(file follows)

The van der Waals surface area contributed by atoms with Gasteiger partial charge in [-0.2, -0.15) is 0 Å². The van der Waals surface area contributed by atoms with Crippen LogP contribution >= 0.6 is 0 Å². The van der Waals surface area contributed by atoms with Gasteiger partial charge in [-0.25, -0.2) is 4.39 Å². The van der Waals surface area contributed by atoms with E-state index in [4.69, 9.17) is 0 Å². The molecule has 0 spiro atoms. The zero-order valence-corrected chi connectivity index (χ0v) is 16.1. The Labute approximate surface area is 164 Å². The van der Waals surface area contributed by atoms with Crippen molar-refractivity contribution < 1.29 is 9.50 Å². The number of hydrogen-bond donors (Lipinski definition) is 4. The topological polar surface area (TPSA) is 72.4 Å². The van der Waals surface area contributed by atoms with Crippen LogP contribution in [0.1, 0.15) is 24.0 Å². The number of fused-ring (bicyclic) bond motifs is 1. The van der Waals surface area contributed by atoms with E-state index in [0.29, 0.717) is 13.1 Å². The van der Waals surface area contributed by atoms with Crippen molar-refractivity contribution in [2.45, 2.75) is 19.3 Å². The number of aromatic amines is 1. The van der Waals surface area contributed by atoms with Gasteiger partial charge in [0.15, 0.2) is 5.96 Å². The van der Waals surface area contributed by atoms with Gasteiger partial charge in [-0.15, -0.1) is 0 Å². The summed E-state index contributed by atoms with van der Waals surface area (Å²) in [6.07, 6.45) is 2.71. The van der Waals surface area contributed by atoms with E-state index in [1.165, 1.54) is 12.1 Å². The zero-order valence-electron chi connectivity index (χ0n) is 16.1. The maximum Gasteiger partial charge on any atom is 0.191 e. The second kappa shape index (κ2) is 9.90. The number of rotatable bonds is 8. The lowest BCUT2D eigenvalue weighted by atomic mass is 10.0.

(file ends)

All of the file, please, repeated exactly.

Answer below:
The van der Waals surface area contributed by atoms with Gasteiger partial charge in [-0.2, -0.15) is 0 Å². The van der Waals surface area contributed by atoms with Crippen LogP contribution >= 0.6 is 0 Å². The van der Waals surface area contributed by atoms with Gasteiger partial charge in [-0.25, -0.2) is 4.39 Å². The van der Waals surface area contributed by atoms with E-state index in [4.69, 9.17) is 0 Å². The molecule has 0 spiro atoms. The zero-order valence-corrected chi connectivity index (χ0v) is 16.1. The Labute approximate surface area is 164 Å². The van der Waals surface area contributed by atoms with Crippen molar-refractivity contribution < 1.29 is 9.50 Å². The number of hydrogen-bond donors (Lipinski definition) is 4. The topological polar surface area (TPSA) is 72.4 Å². The van der Waals surface area contributed by atoms with Crippen LogP contribution in [0.1, 0.15) is 24.0 Å². The number of fused-ring (bicyclic) bond motifs is 1. The van der Waals surface area contributed by atoms with E-state index in [0.29, 0.717) is 13.1 Å². The van der Waals surface area contributed by atoms with Crippen molar-refractivity contribution in [2.45, 2.75) is 19.3 Å². The number of aromatic amines is 1. The van der Waals surface area contributed by atoms with Gasteiger partial charge in [0.15, 0.2) is 5.96 Å². The van der Waals surface area contributed by atoms with Gasteiger partial charge in [-0.15, -0.1) is 0 Å². The summed E-state index contributed by atoms with van der Waals surface area (Å²) in [6.07, 6.45) is 2.71. The van der Waals surface area contributed by atoms with E-state index in [1.165, 1.54) is 12.1 Å². The zero-order valence-electron chi connectivity index (χ0n) is 16.1. The maximum Gasteiger partial charge on any atom is 0.191 e. The second kappa shape index (κ2) is 9.90. The number of rotatable bonds is 8. The lowest BCUT2D eigenvalue weighted by atomic mass is 10.0.